Also of note, is that the CNIL confirmed its view that analytics cookies which may also be used for advertising purposes are not essential to the functioning of a website and cannot be deployed without proper consent.  The deployment of analytics cookies has been contentious for a number of years, and the long-awaited EU e-Privacy Regulation has in draft iterations sought to exempt some analytics cookies from the requirement for consent.  Notwithstanding that possible future change, the CNIL’s finding makes clear that placing analytics cookies without proper consent carries risks.

The CNIL did not issue an order requiring Carrefour to implement changes to its data practices, as the company had already demonstrated that it had made substantial changes toward compliance following the CNIL investigation.

UK Surveillance camera commissioner calls for tighter control on police use of Facial Recognition

On December 3rd 2020, UK Surveillance camera commissioner Tony Porter released a new report, Facing the Camera (the Report), which makes several recommendations regarding police forces’ use of live facial recognition (LFR). The report addresses many of the implications of the UK Court of Appeal ruling earlier this year against the South Wales Police for use of LFR (previously covered here).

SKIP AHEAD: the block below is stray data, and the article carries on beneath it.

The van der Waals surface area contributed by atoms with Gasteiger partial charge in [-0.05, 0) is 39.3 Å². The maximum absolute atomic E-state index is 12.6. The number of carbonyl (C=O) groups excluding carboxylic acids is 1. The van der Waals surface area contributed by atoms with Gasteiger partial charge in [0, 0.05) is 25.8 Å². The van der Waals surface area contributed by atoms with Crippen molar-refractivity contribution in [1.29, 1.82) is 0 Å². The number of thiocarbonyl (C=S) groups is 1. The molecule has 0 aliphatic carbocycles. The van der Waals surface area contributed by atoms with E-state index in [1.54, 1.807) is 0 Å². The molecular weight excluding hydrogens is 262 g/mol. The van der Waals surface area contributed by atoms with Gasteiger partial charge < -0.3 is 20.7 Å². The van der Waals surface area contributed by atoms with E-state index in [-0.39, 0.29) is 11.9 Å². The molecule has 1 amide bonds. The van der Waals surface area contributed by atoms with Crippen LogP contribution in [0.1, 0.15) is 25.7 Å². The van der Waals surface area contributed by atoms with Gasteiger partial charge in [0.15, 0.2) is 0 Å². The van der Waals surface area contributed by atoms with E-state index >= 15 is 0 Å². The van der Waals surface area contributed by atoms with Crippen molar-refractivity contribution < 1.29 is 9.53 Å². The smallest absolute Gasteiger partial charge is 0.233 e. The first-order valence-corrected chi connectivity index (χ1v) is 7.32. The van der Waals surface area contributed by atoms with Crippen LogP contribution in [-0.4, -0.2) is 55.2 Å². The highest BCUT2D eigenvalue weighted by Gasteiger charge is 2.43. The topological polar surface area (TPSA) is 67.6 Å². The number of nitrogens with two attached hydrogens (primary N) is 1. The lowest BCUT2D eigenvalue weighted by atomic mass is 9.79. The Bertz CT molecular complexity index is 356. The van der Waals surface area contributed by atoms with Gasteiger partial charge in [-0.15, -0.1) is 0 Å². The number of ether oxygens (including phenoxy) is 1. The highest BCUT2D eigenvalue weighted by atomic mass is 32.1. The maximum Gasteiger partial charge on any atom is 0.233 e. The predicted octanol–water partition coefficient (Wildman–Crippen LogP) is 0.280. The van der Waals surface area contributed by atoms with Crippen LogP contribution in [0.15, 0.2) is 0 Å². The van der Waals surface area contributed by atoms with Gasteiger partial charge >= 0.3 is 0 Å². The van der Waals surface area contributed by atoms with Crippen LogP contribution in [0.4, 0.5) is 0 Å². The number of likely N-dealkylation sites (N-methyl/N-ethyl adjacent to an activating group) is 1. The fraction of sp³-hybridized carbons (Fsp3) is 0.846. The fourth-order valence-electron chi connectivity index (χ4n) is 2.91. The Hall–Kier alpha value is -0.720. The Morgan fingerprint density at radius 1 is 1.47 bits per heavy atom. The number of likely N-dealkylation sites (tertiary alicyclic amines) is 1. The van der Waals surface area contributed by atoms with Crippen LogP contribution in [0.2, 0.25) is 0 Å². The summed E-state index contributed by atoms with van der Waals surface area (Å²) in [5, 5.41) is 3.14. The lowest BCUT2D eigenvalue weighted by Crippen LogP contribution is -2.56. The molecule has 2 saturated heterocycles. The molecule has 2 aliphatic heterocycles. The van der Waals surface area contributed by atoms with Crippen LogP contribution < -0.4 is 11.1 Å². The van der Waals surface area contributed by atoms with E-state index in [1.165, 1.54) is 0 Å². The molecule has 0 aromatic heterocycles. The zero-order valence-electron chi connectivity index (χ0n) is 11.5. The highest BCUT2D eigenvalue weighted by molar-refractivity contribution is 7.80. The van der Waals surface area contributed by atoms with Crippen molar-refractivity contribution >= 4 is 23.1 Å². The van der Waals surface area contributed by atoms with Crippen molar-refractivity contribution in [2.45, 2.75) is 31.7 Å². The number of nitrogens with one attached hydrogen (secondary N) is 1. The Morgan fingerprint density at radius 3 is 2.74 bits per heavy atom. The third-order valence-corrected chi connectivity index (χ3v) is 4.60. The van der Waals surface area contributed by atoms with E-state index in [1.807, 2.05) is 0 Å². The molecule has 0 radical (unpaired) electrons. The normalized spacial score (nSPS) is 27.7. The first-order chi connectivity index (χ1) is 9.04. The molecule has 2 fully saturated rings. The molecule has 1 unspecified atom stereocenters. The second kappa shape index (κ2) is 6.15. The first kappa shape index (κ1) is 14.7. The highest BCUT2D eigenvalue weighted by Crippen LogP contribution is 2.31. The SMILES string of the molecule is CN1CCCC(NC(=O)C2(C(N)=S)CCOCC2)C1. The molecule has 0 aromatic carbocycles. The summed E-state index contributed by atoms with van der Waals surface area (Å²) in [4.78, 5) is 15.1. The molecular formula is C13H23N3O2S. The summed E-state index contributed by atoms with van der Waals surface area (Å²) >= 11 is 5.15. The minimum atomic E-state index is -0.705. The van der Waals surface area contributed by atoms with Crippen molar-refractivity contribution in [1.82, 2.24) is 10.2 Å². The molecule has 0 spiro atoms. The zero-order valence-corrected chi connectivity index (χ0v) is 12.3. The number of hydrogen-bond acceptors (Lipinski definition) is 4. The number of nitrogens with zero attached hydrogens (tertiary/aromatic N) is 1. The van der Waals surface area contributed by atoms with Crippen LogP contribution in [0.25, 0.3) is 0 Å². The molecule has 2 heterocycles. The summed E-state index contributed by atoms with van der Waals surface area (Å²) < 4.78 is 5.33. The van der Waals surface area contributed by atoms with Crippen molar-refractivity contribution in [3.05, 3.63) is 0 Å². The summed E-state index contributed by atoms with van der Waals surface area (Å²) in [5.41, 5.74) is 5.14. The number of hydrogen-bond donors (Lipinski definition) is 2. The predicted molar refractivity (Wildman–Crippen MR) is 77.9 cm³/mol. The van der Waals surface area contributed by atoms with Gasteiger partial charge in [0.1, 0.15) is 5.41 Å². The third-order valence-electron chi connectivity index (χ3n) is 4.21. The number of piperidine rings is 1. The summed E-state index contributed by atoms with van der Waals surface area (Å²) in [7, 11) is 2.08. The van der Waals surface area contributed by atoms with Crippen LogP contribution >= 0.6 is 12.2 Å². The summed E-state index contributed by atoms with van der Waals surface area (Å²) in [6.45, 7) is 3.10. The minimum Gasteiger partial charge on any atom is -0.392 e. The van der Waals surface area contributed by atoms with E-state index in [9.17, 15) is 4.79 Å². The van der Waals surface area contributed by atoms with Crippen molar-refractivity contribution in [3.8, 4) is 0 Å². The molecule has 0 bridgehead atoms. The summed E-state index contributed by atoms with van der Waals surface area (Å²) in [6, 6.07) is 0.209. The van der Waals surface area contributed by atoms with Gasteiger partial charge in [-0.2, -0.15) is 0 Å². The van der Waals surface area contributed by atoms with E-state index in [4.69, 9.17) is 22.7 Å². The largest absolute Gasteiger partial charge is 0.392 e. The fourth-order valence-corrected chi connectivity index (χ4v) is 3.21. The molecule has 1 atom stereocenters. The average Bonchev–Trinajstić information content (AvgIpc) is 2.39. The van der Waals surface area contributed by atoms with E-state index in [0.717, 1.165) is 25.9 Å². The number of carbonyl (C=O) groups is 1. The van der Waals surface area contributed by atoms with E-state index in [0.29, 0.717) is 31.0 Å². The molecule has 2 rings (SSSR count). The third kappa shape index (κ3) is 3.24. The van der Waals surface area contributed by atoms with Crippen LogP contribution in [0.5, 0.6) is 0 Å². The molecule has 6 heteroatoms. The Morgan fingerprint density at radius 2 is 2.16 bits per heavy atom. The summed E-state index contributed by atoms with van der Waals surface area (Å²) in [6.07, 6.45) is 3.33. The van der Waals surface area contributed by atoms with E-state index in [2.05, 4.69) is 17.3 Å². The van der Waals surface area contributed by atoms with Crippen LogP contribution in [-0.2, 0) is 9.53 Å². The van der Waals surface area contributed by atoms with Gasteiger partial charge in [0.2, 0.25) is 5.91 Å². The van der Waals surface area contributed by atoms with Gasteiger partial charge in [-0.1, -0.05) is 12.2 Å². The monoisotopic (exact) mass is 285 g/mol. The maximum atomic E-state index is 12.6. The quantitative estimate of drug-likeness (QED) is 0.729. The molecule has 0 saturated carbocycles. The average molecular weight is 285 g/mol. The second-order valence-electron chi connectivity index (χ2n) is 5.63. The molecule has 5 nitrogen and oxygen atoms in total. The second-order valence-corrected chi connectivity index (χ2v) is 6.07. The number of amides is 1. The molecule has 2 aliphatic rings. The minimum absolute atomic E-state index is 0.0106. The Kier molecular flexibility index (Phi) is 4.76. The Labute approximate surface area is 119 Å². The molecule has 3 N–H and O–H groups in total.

While Mr. Porter acknowledged the potential positive uses of LFR in policing, he noted that it can be intrusive and that the present legal framework surrounding its use is opaque. Accordingly, the Report’s recommendations aim to provide guidance as to what constitutes good practice for the use of LFR.

The Report recommends that the Home Office, National Police Chiefs’ Council (NPCC) and Association of Police and Crime Commissioners (APCC) work together on a national LFR procurement strategy and standard, as well as a method of assessing LFR technology, in order to ensure accountability for police conduct. This should be paired with the development of approval structures for police use of LFR, with consideration given to watch lists, system probability thresholds, parameters of deployment and review processes. It also suggests that the role of decision makers regarding LFR’s deployment be better defined, and that the Home Office update the Surveillance Camera Code of Conduct.

The Report also makes several recommendations to police forces, including the development of ‘ethical oversight’ of LFR decision making and operational conduct; such oversight could involve a police force’s own ethics committee, or a local body tasked with scrutinizing police activity.

The report also suggests that the NPCC develop several performance indicators for LFR operations, and a consistent national terminology regarding the use of LFR systems, so that a meaningful analysis, comparison and understanding may be derived by both the police and the public.